If you’re bored with your running program or want some extra motivation, try these fun running challenges to add some variety. There are 3 challenges to choose from and you can download a printable of all 3 (see below). You should be able to run continuously for about 20 minutes to do the challenges. If you’re a beginner, then see the suggested beginner programs at the end of the post.
Fun running challenges – instructions
General safety notes
Please read the general exercise safety guidelines here. Also make sure that you warm up before your runs and cool down afterwards, with a few minutes of either walking or slow jogging.
Challenge 1 – 20 minutes to 40 minutes
For this simple challenge, you run on alternate days, increasing your run time slightly each day, as shown in the chart.
Challenge 2 – 400 minutes in 4 weeks
Set your own schedule, but aim to notch up 400 minutes. Colour in or cross out a box for each 5 minutes you do. (So for example on a 30 minute run, mark 6 boxes).
Suggested weekly schedules for the 400 minutes challenge
These are some combinations of run times you could use:
- 2 x 30 minute runs plus 1 x 40 minute run
- 2 x 30 mnute runs plus 2 x 20 minute runs
- 2 x 40 minute runs plus 1 x 20 minute run
- 4 x 25 minute runs
- 2 x 20 minute runs plus 6 x 15 minute runs
Pyramid sprints 4 week challenge
In this challenge, you alternate sprint runs with walking. For the first half, the sprint run increases with each interval. Once you reach the maximum sprint time, it decreases with each interval. The maximum sprint time in weeks 1 and 2 is 40 seconds, in week 3 it’s 50 seconds and in week 4 it’s 60 seconds. Each workout should start and finish with a 3 minute jog to warm up/cool down.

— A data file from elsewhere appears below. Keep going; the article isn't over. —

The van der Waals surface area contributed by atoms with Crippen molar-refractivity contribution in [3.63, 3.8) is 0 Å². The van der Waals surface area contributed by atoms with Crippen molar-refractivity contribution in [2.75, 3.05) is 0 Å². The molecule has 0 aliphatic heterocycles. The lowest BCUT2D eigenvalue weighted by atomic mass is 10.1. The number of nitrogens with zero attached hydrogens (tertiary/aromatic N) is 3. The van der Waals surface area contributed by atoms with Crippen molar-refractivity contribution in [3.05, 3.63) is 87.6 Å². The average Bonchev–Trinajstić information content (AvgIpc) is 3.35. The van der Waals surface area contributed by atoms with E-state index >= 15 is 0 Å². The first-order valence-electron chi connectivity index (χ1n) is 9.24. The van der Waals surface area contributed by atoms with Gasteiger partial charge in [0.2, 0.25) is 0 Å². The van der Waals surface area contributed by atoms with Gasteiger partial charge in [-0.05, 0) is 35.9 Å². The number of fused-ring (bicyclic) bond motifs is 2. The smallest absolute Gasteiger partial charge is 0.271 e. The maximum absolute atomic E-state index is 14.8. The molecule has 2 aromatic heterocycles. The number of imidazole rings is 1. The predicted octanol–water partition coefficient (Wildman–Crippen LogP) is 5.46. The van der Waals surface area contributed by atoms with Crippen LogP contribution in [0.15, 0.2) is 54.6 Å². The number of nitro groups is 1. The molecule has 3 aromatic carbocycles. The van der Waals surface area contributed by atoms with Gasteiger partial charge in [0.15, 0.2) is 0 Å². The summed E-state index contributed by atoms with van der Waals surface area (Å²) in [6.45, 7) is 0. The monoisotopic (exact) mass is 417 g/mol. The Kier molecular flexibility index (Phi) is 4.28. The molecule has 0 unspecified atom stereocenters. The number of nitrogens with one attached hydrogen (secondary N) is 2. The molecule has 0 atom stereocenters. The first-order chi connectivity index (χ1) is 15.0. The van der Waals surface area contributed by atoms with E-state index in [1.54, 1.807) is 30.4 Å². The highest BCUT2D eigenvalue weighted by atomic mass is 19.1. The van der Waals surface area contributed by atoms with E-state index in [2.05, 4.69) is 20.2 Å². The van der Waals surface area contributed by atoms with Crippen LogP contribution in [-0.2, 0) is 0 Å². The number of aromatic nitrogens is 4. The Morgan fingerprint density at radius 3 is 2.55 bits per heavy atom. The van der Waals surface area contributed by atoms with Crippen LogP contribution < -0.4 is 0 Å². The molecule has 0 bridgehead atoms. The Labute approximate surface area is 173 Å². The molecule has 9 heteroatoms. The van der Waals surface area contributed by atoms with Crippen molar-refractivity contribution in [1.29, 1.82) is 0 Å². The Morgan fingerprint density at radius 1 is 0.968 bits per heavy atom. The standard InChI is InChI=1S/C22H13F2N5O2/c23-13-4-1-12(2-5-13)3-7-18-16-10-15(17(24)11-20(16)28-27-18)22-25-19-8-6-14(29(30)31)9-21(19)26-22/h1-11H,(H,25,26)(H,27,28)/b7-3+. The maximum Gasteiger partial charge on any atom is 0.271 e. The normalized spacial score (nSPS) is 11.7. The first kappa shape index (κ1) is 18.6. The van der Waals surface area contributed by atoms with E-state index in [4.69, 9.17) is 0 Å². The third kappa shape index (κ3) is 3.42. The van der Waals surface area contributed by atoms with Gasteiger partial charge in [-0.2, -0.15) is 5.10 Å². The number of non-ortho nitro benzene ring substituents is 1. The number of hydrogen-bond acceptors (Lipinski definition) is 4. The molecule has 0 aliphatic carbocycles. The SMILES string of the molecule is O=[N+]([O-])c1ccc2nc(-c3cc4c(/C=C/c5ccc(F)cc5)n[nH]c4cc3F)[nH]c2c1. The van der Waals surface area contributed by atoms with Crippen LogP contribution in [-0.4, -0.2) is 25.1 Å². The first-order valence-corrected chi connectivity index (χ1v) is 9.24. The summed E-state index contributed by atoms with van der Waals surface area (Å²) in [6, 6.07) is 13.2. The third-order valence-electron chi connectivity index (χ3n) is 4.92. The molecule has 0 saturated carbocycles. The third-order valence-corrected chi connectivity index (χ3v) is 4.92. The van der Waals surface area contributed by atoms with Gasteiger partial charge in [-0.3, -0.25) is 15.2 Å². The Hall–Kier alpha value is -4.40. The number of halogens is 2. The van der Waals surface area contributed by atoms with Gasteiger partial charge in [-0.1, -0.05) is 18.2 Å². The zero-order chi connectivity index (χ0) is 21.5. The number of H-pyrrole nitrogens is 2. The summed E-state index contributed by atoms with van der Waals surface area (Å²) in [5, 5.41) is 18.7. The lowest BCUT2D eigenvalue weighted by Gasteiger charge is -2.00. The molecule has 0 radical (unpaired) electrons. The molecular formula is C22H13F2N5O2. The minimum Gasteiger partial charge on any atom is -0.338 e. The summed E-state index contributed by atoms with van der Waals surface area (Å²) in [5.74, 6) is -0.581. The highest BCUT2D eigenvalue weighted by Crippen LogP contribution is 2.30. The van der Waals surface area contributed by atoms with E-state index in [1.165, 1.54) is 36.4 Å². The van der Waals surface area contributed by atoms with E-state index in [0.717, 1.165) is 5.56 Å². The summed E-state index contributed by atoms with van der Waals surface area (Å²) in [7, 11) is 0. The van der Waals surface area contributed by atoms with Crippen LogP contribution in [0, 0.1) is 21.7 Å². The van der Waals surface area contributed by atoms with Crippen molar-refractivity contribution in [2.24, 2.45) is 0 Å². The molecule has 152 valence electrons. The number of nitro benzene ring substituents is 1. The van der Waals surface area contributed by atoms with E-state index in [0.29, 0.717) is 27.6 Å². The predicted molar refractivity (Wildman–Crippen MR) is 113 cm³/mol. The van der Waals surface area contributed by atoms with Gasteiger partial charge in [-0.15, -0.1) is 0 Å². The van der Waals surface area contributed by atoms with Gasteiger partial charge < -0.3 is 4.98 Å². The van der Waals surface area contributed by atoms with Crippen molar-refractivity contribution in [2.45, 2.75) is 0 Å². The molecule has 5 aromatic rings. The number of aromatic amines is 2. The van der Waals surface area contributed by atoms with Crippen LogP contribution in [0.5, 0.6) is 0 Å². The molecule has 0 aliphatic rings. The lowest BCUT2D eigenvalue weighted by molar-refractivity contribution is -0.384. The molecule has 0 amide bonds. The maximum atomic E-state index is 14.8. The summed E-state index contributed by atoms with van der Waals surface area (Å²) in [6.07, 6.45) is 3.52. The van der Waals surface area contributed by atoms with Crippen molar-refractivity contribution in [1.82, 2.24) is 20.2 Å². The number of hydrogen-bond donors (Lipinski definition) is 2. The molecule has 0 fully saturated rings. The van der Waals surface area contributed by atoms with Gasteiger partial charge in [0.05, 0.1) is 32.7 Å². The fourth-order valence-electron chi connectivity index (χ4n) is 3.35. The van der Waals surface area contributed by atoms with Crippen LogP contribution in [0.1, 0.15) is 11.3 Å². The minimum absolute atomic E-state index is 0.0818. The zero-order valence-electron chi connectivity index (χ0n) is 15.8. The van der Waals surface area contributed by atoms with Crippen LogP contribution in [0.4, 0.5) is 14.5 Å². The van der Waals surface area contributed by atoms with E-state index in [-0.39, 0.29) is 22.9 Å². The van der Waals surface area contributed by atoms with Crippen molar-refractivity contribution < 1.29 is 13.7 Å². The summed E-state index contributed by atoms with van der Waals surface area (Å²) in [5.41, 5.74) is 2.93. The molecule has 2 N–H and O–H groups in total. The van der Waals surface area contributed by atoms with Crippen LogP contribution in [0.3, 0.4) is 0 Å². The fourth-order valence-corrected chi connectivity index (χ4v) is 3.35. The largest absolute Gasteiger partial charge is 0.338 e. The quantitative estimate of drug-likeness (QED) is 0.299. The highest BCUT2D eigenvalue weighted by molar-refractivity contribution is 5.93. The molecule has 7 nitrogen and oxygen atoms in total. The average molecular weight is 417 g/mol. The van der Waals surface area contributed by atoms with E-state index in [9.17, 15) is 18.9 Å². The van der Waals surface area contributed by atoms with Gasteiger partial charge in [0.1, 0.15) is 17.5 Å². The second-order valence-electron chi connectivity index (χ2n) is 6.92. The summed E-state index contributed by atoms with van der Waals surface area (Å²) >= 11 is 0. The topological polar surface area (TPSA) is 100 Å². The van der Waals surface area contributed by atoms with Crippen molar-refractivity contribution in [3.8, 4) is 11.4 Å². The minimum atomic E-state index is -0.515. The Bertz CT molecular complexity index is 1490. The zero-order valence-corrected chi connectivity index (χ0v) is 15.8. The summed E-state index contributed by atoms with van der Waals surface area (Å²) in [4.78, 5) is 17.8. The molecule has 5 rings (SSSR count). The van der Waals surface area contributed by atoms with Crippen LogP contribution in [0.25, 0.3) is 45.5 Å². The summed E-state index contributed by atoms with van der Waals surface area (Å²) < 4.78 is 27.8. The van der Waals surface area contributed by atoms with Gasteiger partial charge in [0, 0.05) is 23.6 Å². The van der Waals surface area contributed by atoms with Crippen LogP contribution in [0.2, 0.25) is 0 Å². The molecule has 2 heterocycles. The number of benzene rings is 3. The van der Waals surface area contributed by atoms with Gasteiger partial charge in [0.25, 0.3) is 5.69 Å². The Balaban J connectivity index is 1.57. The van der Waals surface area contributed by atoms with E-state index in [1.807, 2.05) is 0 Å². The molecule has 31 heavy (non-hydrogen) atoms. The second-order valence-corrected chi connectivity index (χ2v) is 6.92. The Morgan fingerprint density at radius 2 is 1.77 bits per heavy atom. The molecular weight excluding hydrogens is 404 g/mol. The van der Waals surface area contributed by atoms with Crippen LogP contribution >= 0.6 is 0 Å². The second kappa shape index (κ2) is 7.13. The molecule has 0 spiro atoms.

Buying a treadmill for home use
Now that folding treadmills are widely available, having a home treadmill doesn’t mean you need a dedicated workout space. You can fold your treadmill up and store it out of the way between workouts. If you’re thinking of buying a home treadmill, here are some points you should consider:
- If you’re going to be using the treadmill for running, avoid very lightweight models that are only suitable for walking speeds. Also, a cushioned running/walking deck will help to absorb impact.
- Dimensions: there’s a slight variation in dimensions between models. If you’re tall, you might prefer a longer walking/running deck to allow for a longer stride. Obviously, the treadmill needs to fit in your chosen storage place when it is folded away.
- What sort of a console do you want? Is it important to you to have a multi-feature console with a choice of preset programs, or will you be happy with something simple that just lets you set speed and incline? Extra functions add to the cost of the treadmill, so think about whether you really need them.
- What is the incline range? Some treadmills only have a limited incline range. Models that offer up to 12% give you more options to vary your workouts and to challenge yourself more as your fitness improves.
- Maximum speed – if you run fast, or plan to do sprint intervals, you should bear the maximum speed in mind. For walking, or average speed running, any treadmill will be fine.
Recommended folding treadmill
This is a reasonably priced folding treadmill with an incline up to 12% and a maximum speed of 8mph (fairly fast running speed). The display screen shows time, speed, distance, calories burned, and heart rate and you can connect your device to play music through the built in speakers.
Get the fun running challenges PDF
Sign up for My Fitness Planner updates and get the free printable download link e-mailed to you:
After you sign up, you’ll get 2 e-mails, one will have a link to your printable download and the other will be a welcome e-mail.
If the e-mails haven’t turned up within a few minutes, please check your junk folder, as some service providers have very strict filters.